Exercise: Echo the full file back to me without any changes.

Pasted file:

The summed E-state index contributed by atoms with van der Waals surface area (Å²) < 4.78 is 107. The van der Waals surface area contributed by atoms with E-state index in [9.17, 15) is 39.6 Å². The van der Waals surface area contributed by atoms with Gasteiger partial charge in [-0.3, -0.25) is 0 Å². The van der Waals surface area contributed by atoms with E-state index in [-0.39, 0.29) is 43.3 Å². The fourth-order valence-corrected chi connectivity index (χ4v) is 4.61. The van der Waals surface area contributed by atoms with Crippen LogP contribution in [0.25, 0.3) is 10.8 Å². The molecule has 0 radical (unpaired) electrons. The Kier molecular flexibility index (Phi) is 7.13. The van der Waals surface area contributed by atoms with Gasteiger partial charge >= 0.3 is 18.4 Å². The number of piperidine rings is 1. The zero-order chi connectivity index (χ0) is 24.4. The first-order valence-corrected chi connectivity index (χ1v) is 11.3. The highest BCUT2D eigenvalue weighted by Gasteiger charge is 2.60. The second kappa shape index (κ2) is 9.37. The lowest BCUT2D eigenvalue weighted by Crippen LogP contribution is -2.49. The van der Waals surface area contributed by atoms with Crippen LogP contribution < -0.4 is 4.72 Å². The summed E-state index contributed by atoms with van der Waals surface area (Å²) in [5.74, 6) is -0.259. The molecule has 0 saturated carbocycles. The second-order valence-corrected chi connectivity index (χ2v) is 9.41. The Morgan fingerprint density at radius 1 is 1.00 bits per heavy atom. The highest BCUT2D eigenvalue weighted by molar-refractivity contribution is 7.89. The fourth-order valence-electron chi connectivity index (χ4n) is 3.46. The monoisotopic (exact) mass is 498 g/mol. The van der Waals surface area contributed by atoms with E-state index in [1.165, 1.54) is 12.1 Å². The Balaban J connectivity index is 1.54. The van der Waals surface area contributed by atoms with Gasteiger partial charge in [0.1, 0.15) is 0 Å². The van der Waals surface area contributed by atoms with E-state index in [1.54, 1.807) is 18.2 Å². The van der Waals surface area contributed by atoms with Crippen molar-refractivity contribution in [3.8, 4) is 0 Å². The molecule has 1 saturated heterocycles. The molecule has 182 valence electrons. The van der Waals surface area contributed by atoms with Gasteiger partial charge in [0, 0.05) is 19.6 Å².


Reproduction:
The summed E-state index contributed by atoms with van der Waals surface area (Å²) < 4.78 is 107. The van der Waals surface area contributed by atoms with E-state index in [9.17, 15) is 39.6 Å². The van der Waals surface area contributed by atoms with Gasteiger partial charge in [-0.3, -0.25) is 0 Å². The van der Waals surface area contributed by atoms with E-state index in [-0.39, 0.29) is 43.3 Å². The fourth-order valence-corrected chi connectivity index (χ4v) is 4.61. The van der Waals surface area contributed by atoms with Crippen LogP contribution in [0.25, 0.3) is 10.8 Å². The molecule has 0 radical (unpaired) electrons. The Kier molecular flexibility index (Phi) is 7.13. The van der Waals surface area contributed by atoms with Gasteiger partial charge >= 0.3 is 18.4 Å². The number of piperidine rings is 1. The zero-order chi connectivity index (χ0) is 24.4. The first-order valence-corrected chi connectivity index (χ1v) is 11.3. The highest BCUT2D eigenvalue weighted by Gasteiger charge is 2.60. The second kappa shape index (κ2) is 9.37. The lowest BCUT2D eigenvalue weighted by Crippen LogP contribution is -2.49. The van der Waals surface area contributed by atoms with Crippen LogP contribution < -0.4 is 4.72 Å². The summed E-state index contributed by atoms with van der Waals surface area (Å²) in [5.74, 6) is -0.259. The molecule has 0 saturated carbocycles. The second-order valence-corrected chi connectivity index (χ2v) is 9.41. The Morgan fingerprint density at radius 1 is 1.00 bits per heavy atom. The highest BCUT2D eigenvalue weighted by molar-refractivity contribution is 7.89. The fourth-order valence-electron chi connectivity index (χ4n) is 3.46. The monoisotopic (exact) mass is 498 g/mol. The van der Waals surface area contributed by atoms with E-state index in [1.165, 1.54) is 12.1 Å². The Balaban J connectivity index is 1.54. The van der Waals surface area contributed by atoms with Gasteiger partial charge in [0.1, 0.15) is 0 Å². The van der Waals surface area contributed by atoms with E-state index in [1.54, 1.807) is 18.2 Å². The van der Waals surface area contributed by atoms with Crippen molar-refractivity contribution in [3.8, 4) is 0 Å². The molecule has 1 saturated heterocycles. The molecule has 182 valence electrons. The van der Waals surface area contributed by atoms with Gasteiger partial charge in [0, 0.05) is 19.6 Å².